This article is out-of-date! 
Please look at this article, 
or articles written after June 2016.

Hello guys,

Today I’m going to explain how I inline message sends in the sista (image-side). This post will really be about how to inline a message send, you’ll have to wait to the next post to know when I inline message sends. In my opinion, this post starts to get really interesting compared to the previous sista chronicles.

I’d like to thank Ronie Salgado, the Roassal 3D guy, that helped me implementing this optimization.

Basic example

For the first example, we’ll inline a method activation with no control flow interactions. I put the method in the class ManifestASTCore but it does not really matter I’ve just picked a random class.

self foo.
self bar.
self baz.

^ 42

We will inline bar into example. Let’s look at MyClass>>example sista representation.


As we can see, a spilled temporary has been assigned to each message send return value. They are not used because these message send return values are not used. However, the spilled temps exist because I wanted to keep the intermediate representation (IR) uniform to have some complex optimizations passes simpler (as inlining). These spilled temps will be removed at code generation if they have no users anyway. Now let’s inline the message.


The inliner has split the original basic block in 2 parts. One part with self foo, which is the code before the message send, and the other part with self baz which is the code after the message send. In-between, the inliner has added the basic blocks of the called method, ManifestASTCore>>bar. However, the inlined code has no statements but a return statement, and the inliner takes specifically cares about the return statement. It puts the return value in a return phi node to keep the SSA property. Here, the phi node has only 1 statement, so it is useless. But again, it is still created to have a common case between methods with multiple returns and method with single return. Moreover, before the message send, the inliner put a trap. This trap will trigger the deoptimization process when the method will be run if the object self has another class than ManifestASTCore.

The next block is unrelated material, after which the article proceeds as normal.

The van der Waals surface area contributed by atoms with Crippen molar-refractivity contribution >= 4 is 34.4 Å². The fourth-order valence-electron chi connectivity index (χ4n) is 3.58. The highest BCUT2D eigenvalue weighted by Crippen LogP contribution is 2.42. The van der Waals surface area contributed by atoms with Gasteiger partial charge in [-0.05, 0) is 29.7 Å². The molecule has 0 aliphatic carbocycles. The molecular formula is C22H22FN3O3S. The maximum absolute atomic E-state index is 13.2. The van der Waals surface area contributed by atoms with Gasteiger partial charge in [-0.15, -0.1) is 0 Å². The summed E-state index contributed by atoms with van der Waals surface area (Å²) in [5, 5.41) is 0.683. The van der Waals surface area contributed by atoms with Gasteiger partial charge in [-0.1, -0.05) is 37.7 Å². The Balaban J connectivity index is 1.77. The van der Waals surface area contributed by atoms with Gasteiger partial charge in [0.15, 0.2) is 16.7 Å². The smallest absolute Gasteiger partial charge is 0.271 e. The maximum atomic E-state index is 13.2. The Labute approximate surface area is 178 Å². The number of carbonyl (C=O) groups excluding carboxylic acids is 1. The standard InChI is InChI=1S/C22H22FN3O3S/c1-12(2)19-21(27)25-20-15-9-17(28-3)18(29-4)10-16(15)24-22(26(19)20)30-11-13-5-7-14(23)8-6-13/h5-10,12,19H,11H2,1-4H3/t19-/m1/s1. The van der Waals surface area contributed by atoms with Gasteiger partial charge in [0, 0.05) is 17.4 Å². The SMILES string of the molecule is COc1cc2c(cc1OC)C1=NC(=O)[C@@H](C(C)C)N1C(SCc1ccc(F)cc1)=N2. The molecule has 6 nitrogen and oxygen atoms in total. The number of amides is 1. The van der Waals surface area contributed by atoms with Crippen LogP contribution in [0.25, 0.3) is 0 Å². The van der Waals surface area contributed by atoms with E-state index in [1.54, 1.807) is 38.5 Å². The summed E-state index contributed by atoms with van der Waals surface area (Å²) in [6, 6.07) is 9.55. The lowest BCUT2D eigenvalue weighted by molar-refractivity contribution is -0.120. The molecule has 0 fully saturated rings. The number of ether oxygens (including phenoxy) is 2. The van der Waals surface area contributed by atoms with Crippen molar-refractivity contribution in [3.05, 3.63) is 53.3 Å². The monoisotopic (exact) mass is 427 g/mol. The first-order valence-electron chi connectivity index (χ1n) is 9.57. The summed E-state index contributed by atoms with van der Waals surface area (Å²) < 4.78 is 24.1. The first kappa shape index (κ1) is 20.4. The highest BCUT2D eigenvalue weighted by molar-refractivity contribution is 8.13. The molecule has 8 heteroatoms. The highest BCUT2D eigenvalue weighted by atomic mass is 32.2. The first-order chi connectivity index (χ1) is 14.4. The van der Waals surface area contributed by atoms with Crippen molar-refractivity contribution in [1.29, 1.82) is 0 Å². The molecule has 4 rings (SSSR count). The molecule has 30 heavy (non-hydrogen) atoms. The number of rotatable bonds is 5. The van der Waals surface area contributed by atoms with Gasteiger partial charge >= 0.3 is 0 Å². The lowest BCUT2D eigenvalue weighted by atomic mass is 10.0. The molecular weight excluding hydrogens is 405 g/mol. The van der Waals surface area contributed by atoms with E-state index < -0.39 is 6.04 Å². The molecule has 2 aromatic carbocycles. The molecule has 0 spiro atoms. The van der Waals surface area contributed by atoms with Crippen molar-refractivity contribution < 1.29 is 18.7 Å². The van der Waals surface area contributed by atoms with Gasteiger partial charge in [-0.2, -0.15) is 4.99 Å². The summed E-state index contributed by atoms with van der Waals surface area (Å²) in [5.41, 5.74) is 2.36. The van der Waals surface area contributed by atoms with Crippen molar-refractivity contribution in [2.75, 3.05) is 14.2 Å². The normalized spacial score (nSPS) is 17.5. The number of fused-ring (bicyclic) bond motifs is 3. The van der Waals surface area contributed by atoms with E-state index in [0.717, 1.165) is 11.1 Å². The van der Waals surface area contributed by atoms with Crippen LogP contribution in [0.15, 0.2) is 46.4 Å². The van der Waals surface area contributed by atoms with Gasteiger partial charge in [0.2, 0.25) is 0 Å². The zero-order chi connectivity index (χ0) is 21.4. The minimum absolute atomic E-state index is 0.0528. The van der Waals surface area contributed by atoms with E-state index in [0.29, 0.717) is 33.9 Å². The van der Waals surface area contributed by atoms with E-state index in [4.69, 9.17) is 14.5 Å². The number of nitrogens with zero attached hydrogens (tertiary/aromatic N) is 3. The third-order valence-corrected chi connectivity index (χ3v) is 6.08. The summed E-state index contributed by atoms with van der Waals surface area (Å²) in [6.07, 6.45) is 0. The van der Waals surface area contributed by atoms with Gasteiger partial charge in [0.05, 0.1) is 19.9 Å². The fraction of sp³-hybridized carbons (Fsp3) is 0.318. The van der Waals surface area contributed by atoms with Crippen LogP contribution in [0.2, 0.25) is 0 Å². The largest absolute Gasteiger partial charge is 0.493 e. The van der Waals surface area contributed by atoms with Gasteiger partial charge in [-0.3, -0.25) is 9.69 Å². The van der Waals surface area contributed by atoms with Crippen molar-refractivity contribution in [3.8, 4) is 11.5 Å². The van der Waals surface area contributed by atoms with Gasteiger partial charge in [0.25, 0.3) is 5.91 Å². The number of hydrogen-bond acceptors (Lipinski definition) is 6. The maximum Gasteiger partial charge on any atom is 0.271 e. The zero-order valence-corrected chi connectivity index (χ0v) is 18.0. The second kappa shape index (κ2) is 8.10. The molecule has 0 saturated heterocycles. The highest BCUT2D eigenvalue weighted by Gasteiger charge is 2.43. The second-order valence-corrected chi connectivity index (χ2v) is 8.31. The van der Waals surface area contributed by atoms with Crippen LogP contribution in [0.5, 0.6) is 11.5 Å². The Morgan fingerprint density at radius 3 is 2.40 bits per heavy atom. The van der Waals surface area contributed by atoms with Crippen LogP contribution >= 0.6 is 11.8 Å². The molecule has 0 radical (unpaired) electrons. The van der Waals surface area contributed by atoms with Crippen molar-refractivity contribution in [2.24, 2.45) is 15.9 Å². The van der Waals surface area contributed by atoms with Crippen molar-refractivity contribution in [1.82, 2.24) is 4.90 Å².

As you can see, the graph is in a poor state after inlining: there’s 3 basic blocks but as the control flow is linear, only 1 basic block is needed, and in addition there’s a useless phi node. But this is how the graph is after inlining. I decided to put in a different pass, named SimplifyCFG, all the control flow graph and phi nodes simplifications, because after most optimizations you need to run it and in most optimizations you cannot optimize the control flow graph (CFG) and simplify it in a single pass. Therefore this allows me to simplify the CFG when I want, probably once after several optimizations instead of once after each optimization and this allows me to have the control flow graph simplification code in a single place and optimized. The control flow simplification can be done in 1 pass but I currently do it in 2 passes (a quick one on basic blocks only then a real one). This is a trick I took from the LLVM implementation (I saw they had a simplify the CFG pass).

So let’s run the CFG simplification pass.


The control flow graph is now much cleaner. The method has been inlined. Let’s look at the bytecode:

old method:
25 self
26 send: foo
27 pop
28 self
29 send: bar
30 pop
31 self
32 send: baz
33 pop
34 returnSelf

new method:
25 self
26 send: foo
27 pop
28 self
29 trapOn: ManifestASTCore
30 self
31 send: baz
32 pop
33 returnSelf